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Revenge

At times … I wish
I could meet in a duel
the man who killed my father
and razed our home,
expelling me
into
a narrow country.
And if he killed me,
I’d rest at last,
and if I were ready—
I would take my revenge!

*

But if it came to light,
when my rival appeared,
that he had a mother
waiting for him,
or a father who’d put
his right hand over
the heart’s place in his chest
whenever his son was late
even by just a quarter-hour
for a meeting they’d set—
then I would not kill him,
even if I could.

*

Likewise … I
would not murder him
if it were soon made clear
that he had a brother or sisters
who loved him and constantly longed to see him.
Or if he had a wife to greet him
and children who
couldn’t bear his absence
and whom his gifts would thrill.
Or if he had
friends or companions,
neighbors he knew
or allies from prison
or a hospital room,
or classmates from his school …
asking about him
and sending him regards.

*

But if he turned
out to be on his own—
cut off like a branch from a tree—
without a mother or father,
with neither a brother nor sister,
wifeless, without a child,
and without kin or neighbors or friends,
colleagues or companions,
then I’d add not a thing to his pain
within that aloneness—
not the torment of death,
and not the sorrow of passing away.
Instead I’d be content
to ignore him when I passed him by
on the street—as I
convinced myself
that paying him no attention
in itself was a kind of revenge.

Nazareth
April 15, 2006

contemplation

Just over a year ago I went to a poetry festival and heard this poem for the first time.  It has stayed with me, and I thought others might like to read it again, or for the first time.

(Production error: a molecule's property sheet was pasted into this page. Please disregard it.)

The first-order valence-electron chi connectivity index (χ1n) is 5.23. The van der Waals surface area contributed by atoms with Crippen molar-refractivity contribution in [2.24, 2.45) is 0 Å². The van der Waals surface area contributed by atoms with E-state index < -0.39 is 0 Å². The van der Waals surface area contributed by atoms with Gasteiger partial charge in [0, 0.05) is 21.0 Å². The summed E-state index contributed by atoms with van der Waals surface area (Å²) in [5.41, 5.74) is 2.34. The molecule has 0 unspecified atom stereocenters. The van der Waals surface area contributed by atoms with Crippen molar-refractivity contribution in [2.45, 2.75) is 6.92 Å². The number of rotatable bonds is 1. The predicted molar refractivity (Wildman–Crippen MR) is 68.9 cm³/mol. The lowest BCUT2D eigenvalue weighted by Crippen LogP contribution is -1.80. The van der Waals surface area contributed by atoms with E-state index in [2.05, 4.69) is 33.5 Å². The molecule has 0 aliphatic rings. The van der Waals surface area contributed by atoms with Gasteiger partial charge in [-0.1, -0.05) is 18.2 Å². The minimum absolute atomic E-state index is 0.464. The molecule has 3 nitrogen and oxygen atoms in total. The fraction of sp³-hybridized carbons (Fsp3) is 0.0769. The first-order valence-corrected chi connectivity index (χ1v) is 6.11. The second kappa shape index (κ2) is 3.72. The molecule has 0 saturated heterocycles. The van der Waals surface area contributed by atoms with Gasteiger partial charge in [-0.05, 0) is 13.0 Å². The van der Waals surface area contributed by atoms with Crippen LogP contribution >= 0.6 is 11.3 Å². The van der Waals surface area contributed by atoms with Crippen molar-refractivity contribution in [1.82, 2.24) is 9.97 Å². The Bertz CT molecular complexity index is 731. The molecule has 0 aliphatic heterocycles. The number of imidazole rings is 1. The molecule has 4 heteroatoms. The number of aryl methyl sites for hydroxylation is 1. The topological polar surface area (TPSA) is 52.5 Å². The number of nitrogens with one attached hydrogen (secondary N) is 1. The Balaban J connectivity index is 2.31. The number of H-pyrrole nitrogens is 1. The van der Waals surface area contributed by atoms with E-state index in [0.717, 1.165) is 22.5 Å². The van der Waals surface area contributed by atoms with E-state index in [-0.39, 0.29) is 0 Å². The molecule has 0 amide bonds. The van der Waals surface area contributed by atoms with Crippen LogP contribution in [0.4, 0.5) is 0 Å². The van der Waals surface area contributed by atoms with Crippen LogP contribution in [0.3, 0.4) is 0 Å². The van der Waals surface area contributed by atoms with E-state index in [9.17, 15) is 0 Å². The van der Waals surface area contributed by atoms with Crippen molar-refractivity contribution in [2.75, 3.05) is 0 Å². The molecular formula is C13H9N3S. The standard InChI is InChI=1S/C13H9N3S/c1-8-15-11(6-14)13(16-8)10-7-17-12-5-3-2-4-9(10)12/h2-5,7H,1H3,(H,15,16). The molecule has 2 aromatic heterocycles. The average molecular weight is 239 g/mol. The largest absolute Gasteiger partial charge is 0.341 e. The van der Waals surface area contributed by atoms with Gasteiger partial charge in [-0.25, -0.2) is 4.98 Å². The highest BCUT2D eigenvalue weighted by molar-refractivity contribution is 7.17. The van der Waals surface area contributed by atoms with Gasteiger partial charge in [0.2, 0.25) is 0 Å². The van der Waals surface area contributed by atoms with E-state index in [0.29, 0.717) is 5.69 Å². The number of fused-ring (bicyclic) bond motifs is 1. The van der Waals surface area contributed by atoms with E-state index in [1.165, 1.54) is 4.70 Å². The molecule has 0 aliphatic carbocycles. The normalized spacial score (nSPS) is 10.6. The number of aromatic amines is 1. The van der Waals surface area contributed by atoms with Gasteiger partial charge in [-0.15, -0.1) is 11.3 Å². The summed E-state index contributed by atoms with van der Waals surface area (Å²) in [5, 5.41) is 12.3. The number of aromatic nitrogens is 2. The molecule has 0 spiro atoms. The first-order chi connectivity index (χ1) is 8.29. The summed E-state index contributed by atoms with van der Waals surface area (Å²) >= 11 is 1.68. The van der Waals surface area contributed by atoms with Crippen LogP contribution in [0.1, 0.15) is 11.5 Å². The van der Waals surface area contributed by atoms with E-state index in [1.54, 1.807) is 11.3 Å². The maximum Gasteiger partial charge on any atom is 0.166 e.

It seems a shame when something that should be framed, hanging on the wall, a constant beacon, gets lost under a virtual pile of papers.  I’m glad the poet’s name stands out in the Tag Cloud I’ve added to the side bar on my blog.  I like the way the cloud is made up of all the things I’ve written about, that matter to me, so that the words come to define me, accidentally, without me noticing.

This year some friends went to the same poetry festival, and came to eat with us afterwards, but nothing seemed to have grabbed their attention like this forgiving poem on revenge, though the poetic lawyer read a few of his poems – a memory of his father, and the obligatory poem about a cat. I asked him, as a joke, whether he had a poem about a cat, because poets always write about cats (and I don’t like cats very much and wonder if this means that I won’t like poets very much), and, unsurprisingly, he had written about cats, and so he read that. I’d print it here, but it’s too rude.

In the summer we took our daughters to hear Margaret Atwood recite some of her poems. We sat on the floor, and could barely see her as she hid behind her lectern.  She read several about cats, including one about her favourite cat who always came and slept on her face, and she described his neat little pink bum hole. And Lola B only remembered that one line from all the poems that Margaret Atwood had read, and I laugh as I remember, because it seemed like her revenge on her parents who were trying to educate her, and because I cannot remember any other lines either.

Our lawyerly poet also coined a new way of describing our daughters which I liked very much though it took me a long time to decipher his handwriting.  I wonder if all poets have illegible handwriting too.

[With thanks to Sami for the loan of a photo that I’ve wanted to use for a while.]

Taha Muhammad Ali was forced to flee the village of his birth, Saffuriyya, in July 1948 after it was bombed by the Israeli Defense Forces during the Arab-Israeli war which had begun earlier that year.  The family fled to Jordan and returned only a year later to find that their village had been levelled and the fertile surrounding land had been handed over to Jewish co-operatives.  Muhummad Ali and his family settled finally in Nazareth, where he has lived for the last fifty years.  He owns a souvenir shop, though it is run by his two sons, and he is free to drink coffee with his friends in nearby cafes and carry on writing his poems.

Muhammed Ali is a self-educated poet, born in 1931.  He studied classical Arabic texts after selling souvenirs all day, and taught himself English so he could read the works of Steinbeck and, in translation, Maupassant and Chekhov.  In the early 1950s he began publishing short stories.  In the early 1970s his first poems were published and his souvenir shop had become an informal meeting place for literary legends.  A new collection of his poems has recently been published.